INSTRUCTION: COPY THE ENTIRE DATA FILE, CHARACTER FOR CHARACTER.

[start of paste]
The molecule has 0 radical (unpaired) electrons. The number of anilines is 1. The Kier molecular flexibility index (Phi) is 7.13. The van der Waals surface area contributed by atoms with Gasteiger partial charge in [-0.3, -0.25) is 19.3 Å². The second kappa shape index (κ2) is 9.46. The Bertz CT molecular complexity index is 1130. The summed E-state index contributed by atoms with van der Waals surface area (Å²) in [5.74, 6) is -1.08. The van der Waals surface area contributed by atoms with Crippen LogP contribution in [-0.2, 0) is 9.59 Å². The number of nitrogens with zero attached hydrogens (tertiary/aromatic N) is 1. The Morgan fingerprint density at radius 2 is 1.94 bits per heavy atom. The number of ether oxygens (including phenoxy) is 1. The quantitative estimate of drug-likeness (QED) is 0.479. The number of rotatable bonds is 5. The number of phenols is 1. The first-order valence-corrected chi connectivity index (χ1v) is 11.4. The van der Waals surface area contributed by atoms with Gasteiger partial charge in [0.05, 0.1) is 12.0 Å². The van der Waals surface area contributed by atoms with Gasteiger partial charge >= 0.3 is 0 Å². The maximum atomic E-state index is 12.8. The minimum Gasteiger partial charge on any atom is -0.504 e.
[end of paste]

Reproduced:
The molecule has 0 radical (unpaired) electrons. The number of anilines is 1. The Kier molecular flexibility index (Phi) is 7.13. The van der Waals surface area contributed by atoms with Gasteiger partial charge in [-0.3, -0.25) is 19.3 Å². The second kappa shape index (κ2) is 9.46. The Bertz CT molecular complexity index is 1130. The summed E-state index contributed by atoms with van der Waals surface area (Å²) in [5.74, 6) is -1.08. The van der Waals surface area contributed by atoms with Crippen LogP contribution in [-0.2, 0) is 9.59 Å². The number of nitrogens with zero attached hydrogens (tertiary/aromatic N) is 1. The Morgan fingerprint density at radius 2 is 1.94 bits per heavy atom. The number of ether oxygens (including phenoxy) is 1. The quantitative estimate of drug-likeness (QED) is 0.479. The number of rotatable bonds is 5. The number of phenols is 1. The first-order valence-corrected chi connectivity index (χ1v) is 11.4. The van der Waals surface area contributed by atoms with Gasteiger partial charge in [0.05, 0.1) is 12.0 Å². The van der Waals surface area contributed by atoms with Gasteiger partial charge >= 0.3 is 0 Å². The maximum atomic E-state index is 12.8. The minimum Gasteiger partial charge on any atom is -0.504 e.